On the right are the companies that receive investment. These can be companies at any stage of life: start-up to age-old brand name like K-Mart. The terms and conditions and desired outcomes depend on the company, the stage of life, and various other factors.

Of course, customers and employees of the target companies an important part of the supply chain but not covered in this post.

WYNTK: What you need to know

quick note:  I’m going to start using WYNTK as a way to capture what I think is important to know on a particular topic.

in particular, I think there is a TON of stuff that’s not important to know on most topics. And having a short-hand way to cut out the fat and get to the meat of a particular topic is something that I wish I had when I was trying to understand a topic / start a company / raise money / etc.

An Informal CV

For nearly 20 years I’ve worked in security, networking, media, communications and software industries.  I’ve served as both CEO and board member to public and private companies leading all functional areas including strategy, operations, product, sales and marketing efforts.  I’ve raised well over $100m in capital across the companies listed below.  The goal, of course, is to create significant shareholder value within each company, build great teams, work hard, play hard, etc.  The majority of companies I’ve led have experienced a successful IPO or M&A transaction, returning nearly $800m in realized gains.  And to be clear, in every case, it was a team effort. Both the successes and the challenges are going to be the subject of this blog, including an investigation of how to align and balance the requirements between board members, shareholders, customers and employees inside high-growth companies.


Investor, Board Member: SocialWare, Inc.

Investor, Board Member:  SpareFoot, Inc.

Investor, board member   uControl

Mentor, Capital Factory

Investor  Challenge Gaming

02/06 – 03/09       ON Networks
Founder, CEO, Board member

01/05 – 11/05          3Com Corporation (NASDAQ: COMS) and now HP
President, Security Division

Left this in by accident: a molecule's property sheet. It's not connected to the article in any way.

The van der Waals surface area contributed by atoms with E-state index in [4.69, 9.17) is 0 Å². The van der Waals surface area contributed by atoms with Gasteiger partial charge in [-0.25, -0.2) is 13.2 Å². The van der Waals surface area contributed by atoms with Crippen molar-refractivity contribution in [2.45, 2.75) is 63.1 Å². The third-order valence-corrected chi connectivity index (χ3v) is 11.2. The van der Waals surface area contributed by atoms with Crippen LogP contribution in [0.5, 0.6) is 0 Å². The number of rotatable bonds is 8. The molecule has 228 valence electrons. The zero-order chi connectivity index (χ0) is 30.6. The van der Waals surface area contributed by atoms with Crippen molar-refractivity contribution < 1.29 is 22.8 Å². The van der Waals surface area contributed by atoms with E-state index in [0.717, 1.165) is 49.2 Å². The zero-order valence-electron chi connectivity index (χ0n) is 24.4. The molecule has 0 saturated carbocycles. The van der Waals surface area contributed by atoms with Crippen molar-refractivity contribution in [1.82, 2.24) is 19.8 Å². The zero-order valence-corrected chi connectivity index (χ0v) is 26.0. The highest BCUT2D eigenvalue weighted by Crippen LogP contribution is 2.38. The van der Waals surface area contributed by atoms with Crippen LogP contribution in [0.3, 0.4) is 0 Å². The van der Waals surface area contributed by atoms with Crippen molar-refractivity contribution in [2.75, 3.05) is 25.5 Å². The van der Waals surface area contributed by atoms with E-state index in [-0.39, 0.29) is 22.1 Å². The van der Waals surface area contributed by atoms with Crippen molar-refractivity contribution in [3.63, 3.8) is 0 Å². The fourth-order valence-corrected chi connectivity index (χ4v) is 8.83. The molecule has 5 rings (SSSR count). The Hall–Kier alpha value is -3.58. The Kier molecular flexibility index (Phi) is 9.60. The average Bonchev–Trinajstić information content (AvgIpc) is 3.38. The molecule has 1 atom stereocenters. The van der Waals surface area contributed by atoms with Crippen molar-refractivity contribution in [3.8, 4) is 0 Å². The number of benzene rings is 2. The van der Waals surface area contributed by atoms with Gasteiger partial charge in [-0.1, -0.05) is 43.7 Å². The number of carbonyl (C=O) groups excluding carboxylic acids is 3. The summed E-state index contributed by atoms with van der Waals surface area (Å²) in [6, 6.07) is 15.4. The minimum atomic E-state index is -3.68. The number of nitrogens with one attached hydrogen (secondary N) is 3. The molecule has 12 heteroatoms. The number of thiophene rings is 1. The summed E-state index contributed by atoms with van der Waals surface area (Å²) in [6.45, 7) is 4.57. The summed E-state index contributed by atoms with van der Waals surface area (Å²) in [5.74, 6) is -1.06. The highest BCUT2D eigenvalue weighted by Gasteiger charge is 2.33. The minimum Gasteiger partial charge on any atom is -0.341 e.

01/04 – 01/05         TippingPoint, Inc. (NASDAQ: TPTI)
Chief Executive Officer

• Grew revenue from $5.7M to $33.3M (484%) in one year
• Increased sell-side research coverage to 4 analysts in 6 months – all with buy or strong-buy ratings
• Increased stock price from $19 per share to $47 ahead of the sale of the Company ($430m) to 3Com in Jan 05

08/01 – 01/05          TippingPoint, Inc. (NASDAQ: TPTI)
Board member;  Lead special committee raising $24m PIPE in Oct 03

01/03 – 11/03          Motive, Inc. (acquired by Alcatel)
President and Board Member

11/98 –01/03          BroadJump, Inc. (acquired by Motive)
Founder, CEO, Board Member

• Led as CEO from biz plan through acquisition
• Grew revenue to $50 million; $100+ million in bookings annually
• Guided company through challenging “bubble” economics in 2002

03/98 – 11/98        Cisco Systems
Director, Broadband Software Development

10/96 – 3/98           NetSpeed, Inc (Acquired by Cisco Systems)
Manager, Architect

1996                        BMC Software
Software Development Manager

1993                        Motoroloa
Software Engineer, Engineering Manager

1988                       Thomas-Conrad Corp (Acquired by Compaq)
Software Engineer

1986                      Dell Computer (PC’s Limited)
Fifth employee at company; Support, SW Development, etc.

Bachelor Degree in Electrical and Computer Engineering, 1991